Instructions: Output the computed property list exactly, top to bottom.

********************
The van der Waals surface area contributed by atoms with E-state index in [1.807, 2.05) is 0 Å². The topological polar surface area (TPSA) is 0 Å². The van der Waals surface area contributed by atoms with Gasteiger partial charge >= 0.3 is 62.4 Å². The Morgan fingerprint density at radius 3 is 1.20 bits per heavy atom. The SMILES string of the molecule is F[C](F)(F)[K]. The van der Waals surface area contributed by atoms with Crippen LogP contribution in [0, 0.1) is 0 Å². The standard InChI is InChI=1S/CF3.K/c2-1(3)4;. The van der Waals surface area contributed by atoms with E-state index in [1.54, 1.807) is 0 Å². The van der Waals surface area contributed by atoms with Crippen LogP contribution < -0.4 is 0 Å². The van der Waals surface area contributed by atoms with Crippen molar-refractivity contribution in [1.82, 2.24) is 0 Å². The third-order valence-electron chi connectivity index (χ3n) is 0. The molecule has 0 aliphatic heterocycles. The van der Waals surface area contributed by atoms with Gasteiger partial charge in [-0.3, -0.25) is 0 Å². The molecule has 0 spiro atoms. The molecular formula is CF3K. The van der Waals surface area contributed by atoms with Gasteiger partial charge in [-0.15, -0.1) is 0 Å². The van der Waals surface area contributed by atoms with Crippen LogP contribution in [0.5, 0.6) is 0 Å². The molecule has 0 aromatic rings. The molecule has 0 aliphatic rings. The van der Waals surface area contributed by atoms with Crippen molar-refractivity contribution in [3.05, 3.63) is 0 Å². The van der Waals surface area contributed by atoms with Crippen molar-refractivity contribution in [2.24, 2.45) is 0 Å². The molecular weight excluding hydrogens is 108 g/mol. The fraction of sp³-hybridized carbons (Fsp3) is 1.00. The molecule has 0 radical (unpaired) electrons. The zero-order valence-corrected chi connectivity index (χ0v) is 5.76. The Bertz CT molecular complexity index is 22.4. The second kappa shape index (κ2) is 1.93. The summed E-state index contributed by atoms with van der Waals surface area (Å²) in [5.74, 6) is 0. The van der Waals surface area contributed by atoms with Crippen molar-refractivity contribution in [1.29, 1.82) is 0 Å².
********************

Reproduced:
The van der Waals surface area contributed by atoms with E-state index in [1.807, 2.05) is 0 Å². The topological polar surface area (TPSA) is 0 Å². The van der Waals surface area contributed by atoms with Gasteiger partial charge >= 0.3 is 62.4 Å². The Morgan fingerprint density at radius 3 is 1.20 bits per heavy atom. The SMILES string of the molecule is F[C](F)(F)[K]. The van der Waals surface area contributed by atoms with Crippen LogP contribution in [0, 0.1) is 0 Å². The standard InChI is InChI=1S/CF3.K/c2-1(3)4;. The van der Waals surface area contributed by atoms with E-state index in [1.54, 1.807) is 0 Å². The van der Waals surface area contributed by atoms with Crippen LogP contribution < -0.4 is 0 Å². The van der Waals surface area contributed by atoms with Crippen molar-refractivity contribution in [1.82, 2.24) is 0 Å². The third-order valence-electron chi connectivity index (χ3n) is 0. The molecule has 0 aliphatic heterocycles. The van der Waals surface area contributed by atoms with Gasteiger partial charge in [-0.3, -0.25) is 0 Å². The molecule has 0 spiro atoms. The molecular formula is CF3K. The van der Waals surface area contributed by atoms with Gasteiger partial charge in [-0.15, -0.1) is 0 Å². The van der Waals surface area contributed by atoms with Crippen LogP contribution in [0.5, 0.6) is 0 Å². The molecule has 0 aromatic rings. The molecule has 0 aliphatic rings. The van der Waals surface area contributed by atoms with Crippen molar-refractivity contribution in [3.05, 3.63) is 0 Å². The van der Waals surface area contributed by atoms with Crippen molar-refractivity contribution in [2.24, 2.45) is 0 Å². The molecular weight excluding hydrogens is 108 g/mol. The fraction of sp³-hybridized carbons (Fsp3) is 1.00. The molecule has 0 radical (unpaired) electrons. The zero-order valence-corrected chi connectivity index (χ0v) is 5.76. The Bertz CT molecular complexity index is 22.4. The second kappa shape index (κ2) is 1.93. The summed E-state index contributed by atoms with van der Waals surface area (Å²) in [5.74, 6) is 0. The van der Waals surface area contributed by atoms with Crippen molar-refractivity contribution in [1.29, 1.82) is 0 Å².